16. Using magnetic coils to produce periodically applied forces to maintain the high speed movement of bodies and vehicles, particularly in tubes evacuated of air

    International Nuclear Information System (INIS)

    Pedrick, A.P.

    1976-01-01

    An arrangement is described in which a body is accelerated or maintained in motion along a track that passes through a number of annular electromagnet coils, the length of the body being substantially less than the distance between two adjacent coils. A series if electronmagnetically produced force pulses is applied to the body as it passes through successive coils, by the use of an automatic switch operated by the body. Control is provided so that each coil is de-energized at or before maximum magnetic flux linkage is attained between coil and body, the arrangement being such that the body is accelerated into the coil, but leaves it at a much reduced flux linkage. The possible uses of such an arrangement are mentioned: these include the acceleration of bullets, incorporating D and T in pellet form in their concave noses, to obtain a nuclear fusion reaction. (U.K.)

  17. Stable isotope ratio mass spectrometry and physical comparison for the forensic examination of grip-seal plastic bags.

    Science.gov (United States)

    Taylor, Erica; Carter, James F; Hill, Jenny C; Morton, Carolyn; Daeid, Niamh Nic; Sleeman, Richard

    2008-05-20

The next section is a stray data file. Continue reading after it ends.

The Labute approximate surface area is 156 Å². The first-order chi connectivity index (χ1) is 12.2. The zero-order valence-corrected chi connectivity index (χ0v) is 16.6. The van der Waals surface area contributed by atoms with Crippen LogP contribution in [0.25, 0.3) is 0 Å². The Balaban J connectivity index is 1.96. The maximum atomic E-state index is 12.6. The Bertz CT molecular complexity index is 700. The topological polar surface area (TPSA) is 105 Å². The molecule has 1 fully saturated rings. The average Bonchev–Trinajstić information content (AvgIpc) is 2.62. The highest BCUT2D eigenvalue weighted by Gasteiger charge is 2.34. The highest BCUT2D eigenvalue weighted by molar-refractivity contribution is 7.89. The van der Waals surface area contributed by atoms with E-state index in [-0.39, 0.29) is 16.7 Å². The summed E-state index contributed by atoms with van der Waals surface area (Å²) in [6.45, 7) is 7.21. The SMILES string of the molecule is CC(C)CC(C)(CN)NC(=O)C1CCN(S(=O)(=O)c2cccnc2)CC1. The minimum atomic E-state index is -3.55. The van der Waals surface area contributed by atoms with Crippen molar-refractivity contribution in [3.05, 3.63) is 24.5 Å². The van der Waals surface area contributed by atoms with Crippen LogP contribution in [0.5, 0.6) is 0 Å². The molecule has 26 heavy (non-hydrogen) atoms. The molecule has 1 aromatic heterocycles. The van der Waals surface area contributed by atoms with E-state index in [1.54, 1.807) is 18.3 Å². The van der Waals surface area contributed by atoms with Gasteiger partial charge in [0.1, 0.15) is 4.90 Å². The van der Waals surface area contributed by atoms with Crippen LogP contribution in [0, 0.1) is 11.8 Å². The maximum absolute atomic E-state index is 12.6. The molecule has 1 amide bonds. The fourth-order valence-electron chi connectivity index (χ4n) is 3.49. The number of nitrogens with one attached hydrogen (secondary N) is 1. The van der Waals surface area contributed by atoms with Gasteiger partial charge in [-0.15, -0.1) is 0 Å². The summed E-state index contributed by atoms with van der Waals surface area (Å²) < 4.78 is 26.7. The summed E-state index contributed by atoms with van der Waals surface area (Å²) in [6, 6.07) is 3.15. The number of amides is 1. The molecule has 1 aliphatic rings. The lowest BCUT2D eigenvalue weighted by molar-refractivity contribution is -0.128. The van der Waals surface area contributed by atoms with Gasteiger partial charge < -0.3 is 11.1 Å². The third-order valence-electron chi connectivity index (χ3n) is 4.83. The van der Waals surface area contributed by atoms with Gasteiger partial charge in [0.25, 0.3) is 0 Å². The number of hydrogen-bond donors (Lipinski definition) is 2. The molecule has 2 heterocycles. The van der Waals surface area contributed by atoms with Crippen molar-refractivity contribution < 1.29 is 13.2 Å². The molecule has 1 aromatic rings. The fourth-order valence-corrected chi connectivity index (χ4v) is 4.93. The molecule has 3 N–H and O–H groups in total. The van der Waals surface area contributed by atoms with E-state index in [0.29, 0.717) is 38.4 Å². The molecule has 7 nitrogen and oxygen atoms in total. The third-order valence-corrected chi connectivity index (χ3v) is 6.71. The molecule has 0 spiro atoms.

Plastic bags are frequently used to package drugs, explosives and other contraband. There exists, therefore, a requirement in forensic casework to compare bags found at different locations. This is currently achieved almost exclusively by the use of physical comparisons such as birefringence patterns. This paper discusses some of the advantages and shortcomings of this approach, and presents stable isotope ratio mass spectrometry (IRMS) as a supplementary tool for effecting comparisons of this nature. Carbon and hydrogen isotopic data are presented for sixteen grip-seal plastic bags from a wide range of sources, in order to demonstrate the range of values which is likely to be encountered. Both isotopic and physical comparison (specifically birefringence) techniques are then applied to the analysis of rolls of bags from different manufacturing lots from a leading manufacturer. Both approaches are able to associate bags from a common production batch. IRMS can be applied to small fragments which are not amenable to physical comparisons, and is able to discriminate bags which could be confused using birefringence patterns alone. Similarly, in certain cases birefringence patterns discriminate bags with similar isotopic compositions. The two approaches are therefore complementary. When more than one isotopically distinct region exists within a bag (e.g. the grip-seal is distinct from the body) the ability to discriminate and associate bags is greatly increased.